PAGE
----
Municipal Relations

Land Use and Development

2007 Manitoba Planning Excellence Award Winners:


Pocket House in Winnipeg, MB
 
Proponent: ND LEA Inc.
 
Project: Pocket Houses
 
In collaboration with: S.A.M (Properties) Inc. & Cohlmeyer Architects Limited.
 
Pocket Houses provide an affordable alternative to rooming house accommodation using a unique building design that fits well on narrow lots that are in abundance in some of Winnipeg's inner city neighbourhoods. The design of the buildings are sensitive to the needs of single persons with low income that commonly live in single residential occupancy (SRO) facilities, such as the need for privacy, attention to reduce noise transmission between units, and air quality issues. Each building has 8 units (approx. 230 sq. ft. per unit), three of which are barrier free and one that is fully wheelchair accessible. Each suite has its own private entrance with a built in cooking area and mini fridge, microwave, hot plate and dishes. These units promote tenant dignity and independence and provide them with a modest living space in a development that fits a neighbourhood scale.
 
video   Video Clip: Pocket Houses


Roseisle Community Grocery Co-op
 
Proponent: Roseisle Community Grocery Co-op Ltd. Board
 
Project: Roseisle Community Grocery Co-op
 
In collaboration with: Rural Municipality of Dufferin & Manitoba Cooperative Development Services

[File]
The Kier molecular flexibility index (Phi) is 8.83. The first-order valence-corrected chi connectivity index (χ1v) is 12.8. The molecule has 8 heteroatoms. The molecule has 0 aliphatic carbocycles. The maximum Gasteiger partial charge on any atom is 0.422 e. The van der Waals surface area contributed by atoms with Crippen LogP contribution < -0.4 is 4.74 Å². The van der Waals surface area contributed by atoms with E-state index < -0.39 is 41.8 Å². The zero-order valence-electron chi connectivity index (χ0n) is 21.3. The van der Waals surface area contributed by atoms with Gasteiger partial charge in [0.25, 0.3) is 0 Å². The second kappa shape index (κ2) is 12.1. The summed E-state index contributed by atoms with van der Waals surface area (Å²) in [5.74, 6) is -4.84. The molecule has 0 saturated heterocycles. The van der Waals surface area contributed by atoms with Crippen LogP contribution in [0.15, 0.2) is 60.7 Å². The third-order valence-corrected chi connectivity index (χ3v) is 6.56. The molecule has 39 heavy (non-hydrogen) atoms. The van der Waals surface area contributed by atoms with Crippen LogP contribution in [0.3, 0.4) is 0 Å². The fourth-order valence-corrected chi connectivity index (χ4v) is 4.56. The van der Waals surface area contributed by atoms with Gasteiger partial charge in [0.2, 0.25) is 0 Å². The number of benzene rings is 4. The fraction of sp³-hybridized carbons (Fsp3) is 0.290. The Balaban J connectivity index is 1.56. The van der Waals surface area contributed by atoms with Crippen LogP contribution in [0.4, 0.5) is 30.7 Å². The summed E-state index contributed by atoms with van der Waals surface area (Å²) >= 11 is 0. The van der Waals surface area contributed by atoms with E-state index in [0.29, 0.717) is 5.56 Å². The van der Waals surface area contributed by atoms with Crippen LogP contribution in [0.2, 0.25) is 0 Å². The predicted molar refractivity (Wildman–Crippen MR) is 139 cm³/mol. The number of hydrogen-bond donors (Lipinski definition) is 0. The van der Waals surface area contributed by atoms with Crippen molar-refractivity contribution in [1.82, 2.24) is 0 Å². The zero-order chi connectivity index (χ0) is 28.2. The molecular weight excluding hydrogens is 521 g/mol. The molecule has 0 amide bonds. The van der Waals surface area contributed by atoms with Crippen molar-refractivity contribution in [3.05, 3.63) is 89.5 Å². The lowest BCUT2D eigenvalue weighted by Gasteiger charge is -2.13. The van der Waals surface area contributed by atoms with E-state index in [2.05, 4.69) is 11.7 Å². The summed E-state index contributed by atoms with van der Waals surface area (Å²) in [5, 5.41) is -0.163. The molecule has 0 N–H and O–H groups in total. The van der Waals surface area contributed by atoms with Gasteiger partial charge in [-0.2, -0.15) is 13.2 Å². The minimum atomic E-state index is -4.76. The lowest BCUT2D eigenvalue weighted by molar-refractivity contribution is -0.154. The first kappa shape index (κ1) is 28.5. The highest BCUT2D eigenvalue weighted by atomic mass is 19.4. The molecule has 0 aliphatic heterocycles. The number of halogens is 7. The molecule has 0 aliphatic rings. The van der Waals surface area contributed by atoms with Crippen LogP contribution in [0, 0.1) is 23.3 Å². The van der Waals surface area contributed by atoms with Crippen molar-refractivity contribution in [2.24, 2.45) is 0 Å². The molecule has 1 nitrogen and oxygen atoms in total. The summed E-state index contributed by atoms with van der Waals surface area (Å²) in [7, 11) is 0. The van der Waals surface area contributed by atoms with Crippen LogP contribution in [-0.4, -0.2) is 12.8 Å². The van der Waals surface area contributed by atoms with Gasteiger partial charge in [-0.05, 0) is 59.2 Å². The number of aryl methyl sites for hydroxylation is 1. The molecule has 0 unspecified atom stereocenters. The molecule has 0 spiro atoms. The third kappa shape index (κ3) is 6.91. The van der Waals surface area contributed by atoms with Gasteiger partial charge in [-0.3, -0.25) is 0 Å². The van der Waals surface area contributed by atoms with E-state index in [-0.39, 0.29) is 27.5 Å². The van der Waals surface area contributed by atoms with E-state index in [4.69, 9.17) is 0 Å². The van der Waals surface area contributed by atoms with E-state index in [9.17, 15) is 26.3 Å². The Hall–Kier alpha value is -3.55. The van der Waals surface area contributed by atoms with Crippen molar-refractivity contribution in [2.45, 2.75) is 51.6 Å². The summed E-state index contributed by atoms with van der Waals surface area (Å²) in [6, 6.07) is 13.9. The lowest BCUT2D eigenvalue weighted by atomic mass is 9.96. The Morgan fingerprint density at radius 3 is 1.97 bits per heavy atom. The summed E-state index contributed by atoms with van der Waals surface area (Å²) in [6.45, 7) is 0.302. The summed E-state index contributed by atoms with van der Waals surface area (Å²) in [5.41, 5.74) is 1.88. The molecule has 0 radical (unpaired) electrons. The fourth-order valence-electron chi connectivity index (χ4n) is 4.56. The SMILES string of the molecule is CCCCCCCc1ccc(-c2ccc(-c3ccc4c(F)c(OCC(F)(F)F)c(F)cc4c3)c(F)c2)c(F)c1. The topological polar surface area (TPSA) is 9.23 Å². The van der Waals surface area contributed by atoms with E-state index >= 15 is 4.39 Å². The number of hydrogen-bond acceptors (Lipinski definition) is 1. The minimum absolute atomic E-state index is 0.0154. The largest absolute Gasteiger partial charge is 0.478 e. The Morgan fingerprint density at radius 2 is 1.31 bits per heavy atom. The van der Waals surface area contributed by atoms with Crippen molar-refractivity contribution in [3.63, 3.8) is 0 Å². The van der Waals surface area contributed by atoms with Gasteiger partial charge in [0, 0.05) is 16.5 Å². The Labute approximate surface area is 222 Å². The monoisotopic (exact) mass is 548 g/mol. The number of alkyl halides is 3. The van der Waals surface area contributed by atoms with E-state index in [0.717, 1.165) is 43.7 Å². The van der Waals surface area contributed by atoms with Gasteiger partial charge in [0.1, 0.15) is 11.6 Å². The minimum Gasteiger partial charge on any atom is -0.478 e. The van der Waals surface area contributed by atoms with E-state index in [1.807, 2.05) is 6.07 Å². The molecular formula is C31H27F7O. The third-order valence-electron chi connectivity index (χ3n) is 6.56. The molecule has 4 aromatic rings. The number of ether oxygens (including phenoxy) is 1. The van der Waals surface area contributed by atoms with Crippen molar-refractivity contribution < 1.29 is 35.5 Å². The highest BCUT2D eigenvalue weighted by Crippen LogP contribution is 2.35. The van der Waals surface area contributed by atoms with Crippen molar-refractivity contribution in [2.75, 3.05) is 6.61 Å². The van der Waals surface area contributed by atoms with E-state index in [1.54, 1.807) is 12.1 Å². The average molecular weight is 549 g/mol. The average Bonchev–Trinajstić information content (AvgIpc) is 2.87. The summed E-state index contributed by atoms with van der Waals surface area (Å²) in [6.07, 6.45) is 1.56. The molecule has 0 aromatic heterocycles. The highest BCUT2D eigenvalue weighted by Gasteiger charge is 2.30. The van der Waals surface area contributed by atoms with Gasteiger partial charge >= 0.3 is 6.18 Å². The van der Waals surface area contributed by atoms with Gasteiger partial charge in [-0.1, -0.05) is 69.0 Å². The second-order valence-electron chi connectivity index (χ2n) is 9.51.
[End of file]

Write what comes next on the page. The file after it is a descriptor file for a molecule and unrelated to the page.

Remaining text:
Roseisle is a community of about 100 residents, located 120 km. southwest of Winnipeg near the Pembina Escarpment. Like many rural communities Roseisle grew up around the railway. Closure of the rail line in the 1980s resulted in the loss of the local station and grain elevators and a steady decline in local services. The final blow to the community came when the owner of the one remaining general store announced that he could no longer keep the 103 year old business operating. Facing the closure of the community store and the potential loss of the economic centre of Roseisle, community members organized themselves to work towards building a new store, in the heart of the community. They formed a local independent cooperative store with a post office and located it on a parcel of land that was used by the railway. The surrounding area has since become quite a community focal point as a skating rink operates each winter and the area is used for the Canada Day celebrations. A war memorial and cairn is also located on the parcel to remember the past. This is a good news story of how a small community, through active involvement and participation, came together to create a place they all want to be a part of.
 
video  Video Clip: Roseisle Community Grocery Co-op